Millions of would-be dieters have asked their doctors, "Is the Atkins diet bad for you?" with surprising results. The split between doctors who say it is and those who say it isn't has never been wider. Physicians, nutritionists and other experts have spoken out on both sides of the divide, making it confusing for those of us who want to lose weight safely and effectively.
Most people who criticize the Atkins diet are actually criticizing just one aspect of the diet - the initial phase, when carbs are not allowed at all and the body goes into ketosis. During ketosis, the body begins to burn fats as fuel rather than carbohydrates. This is the strictest phase of the diet.
Some people will have headaches and feel sluggish during this strict phase of the diet, which they attribute to the lack of carbohydrates. This is a temporary feeling, however, and once you get through the first three days, these symptoms usually disappear, and they don't have any long-term effects on your body that make the Atkins diet dangerous.
There are some changes in the diet that occur when you start the Atkins diet that experts agree can be problematic. You may not get enough fiber, which can lead to bloating and constipation. Simply taking a fiber supplement like Metamucil or Benefiber, however, can resolve this problem.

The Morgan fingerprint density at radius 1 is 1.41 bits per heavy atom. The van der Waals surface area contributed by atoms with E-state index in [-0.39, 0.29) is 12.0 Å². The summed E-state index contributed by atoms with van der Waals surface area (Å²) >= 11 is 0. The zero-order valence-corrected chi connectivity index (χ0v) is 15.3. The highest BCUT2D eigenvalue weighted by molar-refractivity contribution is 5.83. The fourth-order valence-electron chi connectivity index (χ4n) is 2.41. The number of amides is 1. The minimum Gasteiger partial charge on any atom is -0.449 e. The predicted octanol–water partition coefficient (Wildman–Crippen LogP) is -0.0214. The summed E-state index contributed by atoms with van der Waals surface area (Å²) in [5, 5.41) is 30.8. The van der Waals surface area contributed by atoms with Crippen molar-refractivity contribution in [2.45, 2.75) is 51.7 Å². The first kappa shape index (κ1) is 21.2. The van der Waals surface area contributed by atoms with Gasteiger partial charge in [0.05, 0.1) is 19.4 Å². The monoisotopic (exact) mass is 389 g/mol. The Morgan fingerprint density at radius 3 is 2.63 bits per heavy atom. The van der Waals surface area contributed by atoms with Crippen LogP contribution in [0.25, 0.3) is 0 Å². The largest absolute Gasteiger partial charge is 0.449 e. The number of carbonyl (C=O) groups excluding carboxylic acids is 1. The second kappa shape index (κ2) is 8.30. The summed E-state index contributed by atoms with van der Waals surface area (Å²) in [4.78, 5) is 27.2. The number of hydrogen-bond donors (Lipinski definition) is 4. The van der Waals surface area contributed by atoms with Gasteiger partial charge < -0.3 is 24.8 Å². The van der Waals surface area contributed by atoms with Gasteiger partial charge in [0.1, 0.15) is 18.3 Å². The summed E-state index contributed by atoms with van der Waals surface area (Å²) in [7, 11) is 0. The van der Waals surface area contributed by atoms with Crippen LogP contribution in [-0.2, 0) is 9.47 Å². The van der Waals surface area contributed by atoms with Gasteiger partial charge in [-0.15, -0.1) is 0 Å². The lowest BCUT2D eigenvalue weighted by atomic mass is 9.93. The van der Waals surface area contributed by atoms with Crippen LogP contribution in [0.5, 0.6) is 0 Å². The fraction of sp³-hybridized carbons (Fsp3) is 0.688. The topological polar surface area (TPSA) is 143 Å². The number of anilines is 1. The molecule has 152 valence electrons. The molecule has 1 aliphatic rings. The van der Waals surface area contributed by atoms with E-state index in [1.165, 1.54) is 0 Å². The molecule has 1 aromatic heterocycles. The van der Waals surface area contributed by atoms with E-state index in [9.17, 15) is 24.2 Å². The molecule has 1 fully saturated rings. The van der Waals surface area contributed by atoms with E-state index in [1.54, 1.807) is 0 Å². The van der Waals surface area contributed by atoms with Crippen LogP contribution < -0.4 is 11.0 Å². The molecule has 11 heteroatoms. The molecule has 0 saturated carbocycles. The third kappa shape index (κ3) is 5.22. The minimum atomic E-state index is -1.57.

A more serious concern is the consumption of both fats and proteins in larger quantities. Processing these foods properly can put an extra strain on the kidneys and liver. This can lead to long-term health problems for people who are already pre-disposed to liver or kidney problems; for the general population, this isn't an issue, particularly since you should only stay on Phase 1 of the diet for two weeks.
Fortunately, after the first few weeks, you will gradually begin adding some fiber to your diet, usually in the form of green vegetables and fresh, unprocessed fruits. As you progress through the four stages of the Atkins diet, you will continue adding a variety of healthy foods to your menu.
The consumption of fats is also an aspect of the Atkins diet that confuses some people. They assume that they can eat any fats they want, packing away ice cream, fried foods, and margarine in liberal amounts. In fact, Dr. Atkins would be appalled that some people have interpreted his diet this way.
Dr. Atkins never advocated eating lots of unhealthy fats. The bad fats (which raise bad cholesterol levels) are to be avoided throughout the Atkins program. These bad fats, including animal fats and artificial trans-fats found in baked goods should be minimized or eliminated.
Good fats, however, can be eaten in moderation. These are the fats that actually lower bad cholesterol and contribute to raising good cholesterol levels. These fats are found in butter (in moderation), olive oil, nuts, seeds and fresh fish.
If you are still worried that the Atkins diet is dangerous, talk to your doctor about how you should go about losing weight. If you're in otherwise good health, you can probably use the Atkins plan to shed those excess pounds, which will improve your overall health. Your doctor can tell you whether the Atkins diet is bad for you and what weight loss program is best for you.